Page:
Ms. Long, I don't believe anyone is attempting to discount one's experience. Rather, most of us who have experiences like your own, are bewildered when Arti says "the department's reputation includes active racial profiling of people of color". That along with her other statements regarding the police imply we have an extremely racist police department. So all I ask is to please present some semblance of evidence before being so accusatory.

Jasper Long from Oak Park  

Posted: October 7th, 2019 8:54 AM

I mentioned in another post that I think OP Police has done a wonderful job in the many times I've had contact with them. In my 23 years of living in OP have never had issue with them but my singular experience is not everyone' reality. It's unfair to try to discount someone's experience just because you have NEVER heard about it or experience it.

Bob Stokes  

Posted: October 3rd, 2019 10:04 AM

These sort of opinion pieces would be much better informed if they came from a place of even basic knowledge of how policing is done in OP and our bordering communities. There is no evidence here that this writer has ever gone on a ride along, or interviewed police and command staff to see what their operational challenges are in keeping people safe from those who would rob, rape or assault us. If you did that work, you may come to the same conclusions as you do here, that the recent progressive response to equity challenges in public safety will not mean more victims of violent crime (or that process trumps outcomes) -- but considering higher crime would actually be a theoretically reasonable outcome of your progressive advocacy -- why not do a bit more work figuring out the nature of the problem before you put people at risk. If this is the most expensive and important municipal service offered in places where you produce journalism, why not invest more shoe leather in getting to know the actual equity-safety trade offs beyond going to meetings or talking to advocates.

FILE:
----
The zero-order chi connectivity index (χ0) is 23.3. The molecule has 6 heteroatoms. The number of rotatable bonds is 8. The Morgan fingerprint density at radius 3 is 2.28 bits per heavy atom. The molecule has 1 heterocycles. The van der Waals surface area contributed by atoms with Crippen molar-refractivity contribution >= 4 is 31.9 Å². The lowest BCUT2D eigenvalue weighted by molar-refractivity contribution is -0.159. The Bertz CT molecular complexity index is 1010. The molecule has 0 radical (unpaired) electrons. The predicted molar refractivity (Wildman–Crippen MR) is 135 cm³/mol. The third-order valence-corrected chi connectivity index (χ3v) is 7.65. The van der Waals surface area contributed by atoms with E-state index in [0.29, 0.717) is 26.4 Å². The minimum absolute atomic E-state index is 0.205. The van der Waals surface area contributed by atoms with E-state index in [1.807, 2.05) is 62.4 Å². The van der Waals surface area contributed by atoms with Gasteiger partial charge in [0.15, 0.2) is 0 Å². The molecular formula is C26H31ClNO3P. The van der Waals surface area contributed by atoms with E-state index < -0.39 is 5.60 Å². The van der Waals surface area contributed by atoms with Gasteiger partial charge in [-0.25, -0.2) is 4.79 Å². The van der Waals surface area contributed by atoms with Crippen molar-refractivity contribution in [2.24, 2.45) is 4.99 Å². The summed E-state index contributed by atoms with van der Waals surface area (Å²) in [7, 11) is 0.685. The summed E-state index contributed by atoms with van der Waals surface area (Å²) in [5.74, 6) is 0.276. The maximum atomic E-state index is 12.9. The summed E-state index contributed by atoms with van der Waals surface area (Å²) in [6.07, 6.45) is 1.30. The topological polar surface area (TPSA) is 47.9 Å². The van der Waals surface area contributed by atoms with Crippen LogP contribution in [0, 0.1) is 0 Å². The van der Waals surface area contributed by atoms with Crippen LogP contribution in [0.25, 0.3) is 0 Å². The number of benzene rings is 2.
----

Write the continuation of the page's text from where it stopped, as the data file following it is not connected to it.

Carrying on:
William Dwyer Jr.  

Posted: October 3rd, 2019 9:06 AM

It's simply incorrect to say that "the data says we're safe." It says no such thing, only that the rate of crime is dropping a bit. Data cannot make conclusions, only people interpreting the data. And in truth, the lower risk of crime people in Oak Park face is due to a strong police presence. That's not "safety." That's a dangerous environment being controlled through 24-7 policing.

Ramona Lopez  

Posted: October 2nd, 2019 11:36 PM

"She said the department's reputation includes active racial profiling of people of color. She said this was of greater concern than public safety and called for a "radical transformation" of policing in Oak Park." Typical leftist activist talk. Feelings always trump facts. Weird, I have been living in Oak Park for the past 24 years and have NEVER once heard a peep about OP police racially profiling. Anthony Clark also claims to have videos of OP police profiling and harassing youth. Wonder why all this "evidence" is kept in the dark.

Bruce Kline  

Posted: October 2nd, 2019 11:30 PM

True crime as a broad category may be at historic lows. But that quite frankly is not what most people are concerned about. Most, I venture to guess, are concerned with violent crime (robbery, rape, murder and assault). And as near as I can tell from FBI statistics these crimes as a group are not at historic lows in Oak Park. If anything they are holding steady over the past five years. One web site in particular - http://www.city -data.com/crime/crime-Oak-Park-Illinois.html - indeed adds to the perception that violent crime in Oak Park is in fact increasing and not decreasing So I would say when it comes to violent crime, perception indeed may be reality.

Tom MacMillan from Oak Park  

Posted: October 2nd, 2019 10:09 PM

Questioning the police is fine. Accusing them with no data is simple minded. But on a positive, it is great to hear that car jacking is no big deal, because WJ says so.